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The Problematic Arrival of Anti-Obesity Drugs

A new wave of medicines that treat obesity have taken the world by storm and been met with applause, concern, and abuse.

These are “breakthrough drugs,” writes Eric Topol, a professor of molecular medicine at Scripps Research and one of the best known practicing scientists in the United States. “While there are many drawbacks, we shouldn’t miss such an extraordinary advance in medicine—the first real, potent, and safe treatment of obesity.” 

Novo Nordisk’s semaglutide (also known as Wegovy or Ozempic) was approved as an obesity treatment in adults back in June 2021 in the US and in early 2022 in the United Kingdom and the European Union. At the end of 2022, the US Food and Drug Administration also approved it for treating obesity in children aged 12 and up. On its heels, Eli Lilly’s tirzepatide (or Mounjaro)—approved for treating diabetes—is likely to be authorized for treating obesity in the US later this year. It’s already being prescribed off-label for that purpose. 

Developed about a decade ago, semaglutide works by stimulating the hormone GLP-1, which prompts the body to pump out more insulin (like tirzepatide, it began as a treatment for diabetes). Tirzepatide also stimulates GLP-1, along with a hormone called GIP that likewise leads to insulin secretion. Both drugs work to provide a sense of fullness. In clinical trials, the treatments—delivered by weekly injections for 15–16 months—reduced body weight substantially: On average, those receiving semaglutide lost around 15 percent of their body weight, those on tirzepatide roughly 20 percent. In conjunction with the shots, participants in both trials were supported to adhere to a reduced-calorie diet and get 150 minutes of exercise a week. 

The success—and mushrooming popularity—of these drugs brings us to a crossroads. We can make bigger bodies smaller with them, but does that mean we should? They promise to help people whose weight poses a health risk. And by shedding more light on what drives obesity, they could also chip away at harmful stereotypes that being overweight is simply a personal failing. At the same time, framing fatness as a disease to be done away with could lead to even greater stigma—as well as turbocharging society’s obsession with thinness.

Members of the fat acceptance community—a decades-old social justice movement that has sought to reclaim the word “fat”—warn that these treatments risk entrenching the fat stigma that pervades society. Celebrating these drugs is “reinforcing for the general public the idea that fat is diseased and bad, and that we should be trying to eradicate fat people,” says Tigress Osborn, the chair of the National Association to Advance Fat Acceptance (NAAFA). (People within the fat activist community prefer the term “fat,” as they view “obesity” as a medicalized term that pathologizes bigger bodies.)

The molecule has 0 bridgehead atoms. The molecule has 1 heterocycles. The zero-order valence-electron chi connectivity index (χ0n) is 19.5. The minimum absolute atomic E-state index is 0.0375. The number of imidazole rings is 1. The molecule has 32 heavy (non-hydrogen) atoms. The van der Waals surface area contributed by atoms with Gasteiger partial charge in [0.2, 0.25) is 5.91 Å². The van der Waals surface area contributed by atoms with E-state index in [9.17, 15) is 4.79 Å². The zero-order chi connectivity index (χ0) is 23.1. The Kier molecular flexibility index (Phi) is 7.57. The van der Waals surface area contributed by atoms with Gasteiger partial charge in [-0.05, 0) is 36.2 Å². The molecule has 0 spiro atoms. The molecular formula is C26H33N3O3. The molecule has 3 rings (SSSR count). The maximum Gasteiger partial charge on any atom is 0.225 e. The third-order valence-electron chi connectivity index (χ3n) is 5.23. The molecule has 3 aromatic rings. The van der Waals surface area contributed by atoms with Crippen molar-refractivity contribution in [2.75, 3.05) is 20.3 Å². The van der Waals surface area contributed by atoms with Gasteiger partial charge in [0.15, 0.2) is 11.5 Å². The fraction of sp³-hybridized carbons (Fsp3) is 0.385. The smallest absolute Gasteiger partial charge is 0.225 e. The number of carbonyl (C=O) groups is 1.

The activists fear that fat people may feel pressured to take these medications in order to access the same rights as their non-fat counterparts, rather than out of any desire to improve their health. “Is it really about health improvement when a person is experiencing daily weight stigma and feeling shamed and blamed and is looking for a solution to decrease the influence of that in their life?” says Sarah Nutter, a psychologist at the University of Victoria in Canada who specializes in weight stigma and body image. 

To go through life in a fat body means you are less likely to be hired for a job and will be paid less than non-fat people. The effects of weight discrimination—which can include poorer medical treatment, loneliness, psychological distress, and increased stress—may actually be cutting short the lives of fat people.

Deciding whether to take the drugs becomes  a “devil’s choice,” says Osborn. “Assert that I have the right to be as I am right now—or exchange that right for significantly more rights and privileges in the culture.” The fat acceptance movement instead pushes for fat people to be afforded the same rights as everybody else, regardless of size. 

Novo Nordisk’s campaign “It’s Bigger Than Me,” with actor Queen Latifah as its face, has drawn particular criticism. Through it, the company is trying to align itself with the talking points of fat acceptance—eliminating weight stigma and bias and shattering the misconception that obesity is simply a lack of willful control—while at the same time selling a drug that has the goal of making fat people smaller. “By saying that if you take away the fatness, you’re giving them the chance to thrive, you’re not—you’re just making the person smaller, and you’re selling them smallness as a gateway out of oppression,” says Marquisele Mercedes, a doctoral student in public health at Brown University.